• "Oh, Moses, smell the roses!" - interjection comparable to "Sweet, fancy Moses!"
  • "Oh, the humanity!" - the phrase used by Newman after his U.S. Postal Service truck catches fire while he is driving at night. Newman is repeating the famous radio call of the Hindenberg disaster by Herb Morrison.
  • "Pretty big matzo ball" - the phrase "I love you" when said and unreturned hangs out there like a matzo ball.
  • Pop-in - the act of visiting without invitation or notification. Jerry claims to dislike the "pop-in" but has no choice as George, Elaine, and especially Kramer often "pop in" to his apartment.
  • "Poppie's a little sloppy"- This is what Jerry said in reference to the fact that Poppie did not wash his hands before preparing their meal. ("The Pie")
  • Poor little Pinkus - used by Kramer when he thought he pushed Steve Gendason, his golf buddy and a former baseball player, over the edge, Gendason murdering Pinkus, the dry cleaner.
  • Queen of the castle - used to describe woman's (Elaine's) fortitude in refraining from masturbation; feminine form of "master of my domain." Elaine was queen of the castle until she saw John F. Kennedy, Jr., in an exercise class.
  • Re-gift/re-gifter - take a (usually undesirable) present given to you, and give to someone else.
  • Ribbon Bully - someone who forces to you wear a red AIDS ribbon.
  • Schmoopie - nauseatingly sweet term of affection used by couples for each other, as in "I love you, Schmoopie!" Jerry uses it with a girlfriend, to George and Elaine's disgust.
  • "Serenity now!" - something that George's father Frank paradoxically yells as a mantra to calm down. Unfortunately, when one uses the "serenity now" method of anger management, the person swallows the anger until it reaches a critical level and he or she explodes. Lloyd Braun claims that this is how he was driven insane: "Serenity now. Insanity later."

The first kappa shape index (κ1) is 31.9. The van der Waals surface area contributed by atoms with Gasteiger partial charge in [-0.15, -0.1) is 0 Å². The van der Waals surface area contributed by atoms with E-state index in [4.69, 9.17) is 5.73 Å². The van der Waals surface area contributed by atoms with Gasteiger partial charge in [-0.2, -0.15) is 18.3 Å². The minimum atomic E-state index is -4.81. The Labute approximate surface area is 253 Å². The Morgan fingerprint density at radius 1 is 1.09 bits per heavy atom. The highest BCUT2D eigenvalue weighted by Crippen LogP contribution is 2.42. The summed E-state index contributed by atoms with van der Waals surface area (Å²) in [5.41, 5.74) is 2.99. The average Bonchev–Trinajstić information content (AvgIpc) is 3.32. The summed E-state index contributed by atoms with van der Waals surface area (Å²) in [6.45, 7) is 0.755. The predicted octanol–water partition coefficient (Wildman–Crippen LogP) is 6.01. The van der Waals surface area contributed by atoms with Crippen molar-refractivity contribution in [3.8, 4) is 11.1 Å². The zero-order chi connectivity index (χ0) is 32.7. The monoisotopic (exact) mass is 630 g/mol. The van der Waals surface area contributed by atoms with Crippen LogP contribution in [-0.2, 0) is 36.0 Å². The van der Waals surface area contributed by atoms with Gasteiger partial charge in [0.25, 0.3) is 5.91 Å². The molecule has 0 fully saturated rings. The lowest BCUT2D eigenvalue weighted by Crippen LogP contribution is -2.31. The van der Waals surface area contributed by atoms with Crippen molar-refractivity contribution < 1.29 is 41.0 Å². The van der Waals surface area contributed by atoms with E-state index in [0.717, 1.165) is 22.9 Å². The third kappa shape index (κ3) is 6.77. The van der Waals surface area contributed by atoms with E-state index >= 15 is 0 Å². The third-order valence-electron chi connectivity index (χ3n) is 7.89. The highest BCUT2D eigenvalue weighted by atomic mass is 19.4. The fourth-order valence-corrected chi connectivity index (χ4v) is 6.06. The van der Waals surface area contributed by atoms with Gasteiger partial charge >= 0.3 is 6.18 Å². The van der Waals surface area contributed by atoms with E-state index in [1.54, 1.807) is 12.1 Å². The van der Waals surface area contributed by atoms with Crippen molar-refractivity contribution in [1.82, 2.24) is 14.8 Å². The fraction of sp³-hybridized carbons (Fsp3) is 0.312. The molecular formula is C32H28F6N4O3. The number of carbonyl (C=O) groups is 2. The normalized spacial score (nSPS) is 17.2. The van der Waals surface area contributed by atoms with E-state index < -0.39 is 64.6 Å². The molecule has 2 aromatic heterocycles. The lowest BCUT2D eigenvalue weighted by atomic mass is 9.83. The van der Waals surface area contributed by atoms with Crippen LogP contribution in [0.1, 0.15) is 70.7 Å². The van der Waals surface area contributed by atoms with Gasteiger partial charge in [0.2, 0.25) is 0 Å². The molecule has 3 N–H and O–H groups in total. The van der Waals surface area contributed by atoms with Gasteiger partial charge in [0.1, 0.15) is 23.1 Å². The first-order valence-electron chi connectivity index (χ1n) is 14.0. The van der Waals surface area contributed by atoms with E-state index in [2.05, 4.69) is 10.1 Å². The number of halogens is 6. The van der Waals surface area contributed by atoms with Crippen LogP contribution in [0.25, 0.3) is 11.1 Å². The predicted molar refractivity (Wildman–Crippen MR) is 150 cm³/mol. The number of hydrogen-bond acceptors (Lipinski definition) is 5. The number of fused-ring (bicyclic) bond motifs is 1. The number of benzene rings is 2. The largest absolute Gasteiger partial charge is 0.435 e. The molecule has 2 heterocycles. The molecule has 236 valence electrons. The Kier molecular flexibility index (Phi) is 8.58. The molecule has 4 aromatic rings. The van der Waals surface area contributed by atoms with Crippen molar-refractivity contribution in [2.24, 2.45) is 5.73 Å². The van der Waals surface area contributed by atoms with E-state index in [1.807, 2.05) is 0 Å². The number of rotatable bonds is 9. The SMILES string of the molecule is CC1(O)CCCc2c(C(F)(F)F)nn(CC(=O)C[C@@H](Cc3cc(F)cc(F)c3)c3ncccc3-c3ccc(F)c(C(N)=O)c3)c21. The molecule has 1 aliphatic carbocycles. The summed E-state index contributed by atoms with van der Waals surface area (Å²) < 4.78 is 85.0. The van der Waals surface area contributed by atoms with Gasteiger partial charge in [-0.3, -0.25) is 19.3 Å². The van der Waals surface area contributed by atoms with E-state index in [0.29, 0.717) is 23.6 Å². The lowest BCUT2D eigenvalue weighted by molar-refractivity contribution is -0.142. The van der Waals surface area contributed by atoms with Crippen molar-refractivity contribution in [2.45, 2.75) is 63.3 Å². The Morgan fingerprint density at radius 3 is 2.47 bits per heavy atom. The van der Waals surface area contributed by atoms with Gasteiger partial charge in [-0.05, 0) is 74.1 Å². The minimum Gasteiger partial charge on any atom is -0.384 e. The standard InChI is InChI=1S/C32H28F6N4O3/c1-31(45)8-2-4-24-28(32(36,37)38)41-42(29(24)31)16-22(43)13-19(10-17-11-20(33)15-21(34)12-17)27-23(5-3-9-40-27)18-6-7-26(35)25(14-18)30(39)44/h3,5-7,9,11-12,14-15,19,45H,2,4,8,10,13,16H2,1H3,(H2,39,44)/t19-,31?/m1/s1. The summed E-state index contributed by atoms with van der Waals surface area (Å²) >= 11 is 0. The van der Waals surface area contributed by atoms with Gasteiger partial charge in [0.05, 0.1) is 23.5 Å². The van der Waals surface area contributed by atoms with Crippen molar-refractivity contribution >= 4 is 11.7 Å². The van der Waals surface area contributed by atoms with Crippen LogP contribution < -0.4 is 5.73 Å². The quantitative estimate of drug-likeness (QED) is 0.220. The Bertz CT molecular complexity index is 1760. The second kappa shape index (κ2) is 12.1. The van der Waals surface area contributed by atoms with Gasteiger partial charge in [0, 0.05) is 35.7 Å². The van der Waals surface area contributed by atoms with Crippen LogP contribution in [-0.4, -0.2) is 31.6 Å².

• "Seinfeld, you magnificent bastard!" - when Jerry impresses himself.
  • Sexual camel - someone who can go long periods between sex.
  • Shiksappeal - a non-Jewish female’s sex appeal; it is a play on the Yiddish word shiksa.
  • Shrinkage - the shrinking of a man's (specifically George Costanza) penis in cold water. "Like a frightened turtle," as Jerry says.
  • Slip one past the goalie - to impregnate a woman, as phrased by Jerry in response to Kramer's lament that he had never done it.
  • Soup Nazi - rude and gruff restaurateur who would kick clients out for not following procedures, declaring, "No soup for you!"
  • "So who's having sex with the hen?" - the climax to Frank Costanza's dinner table commentary while he and Estelle are meeting Susan Ross' parents for the first time.
  • Spongeworthy - that a potential sexual partner is particularly worthy; in the original episodes, being "spongeworthy" meant Elaine was willing to use one of her limited supply of (no longer produced) contraceptive Today sponges with this person.
  • Stopping short - the technique of a driver of a car (usually male) who slams on the brakes, in order to get a cheap feel of the person in the passenger seat. Frank Costanza was notoriously good at this, and became angered when he believed Kramer had stopped short on Estelle.
  • "Sweet Fancy Moses!!" - exclaimed by Jerry and George when they both are subject to Elaine's horrendous dancing.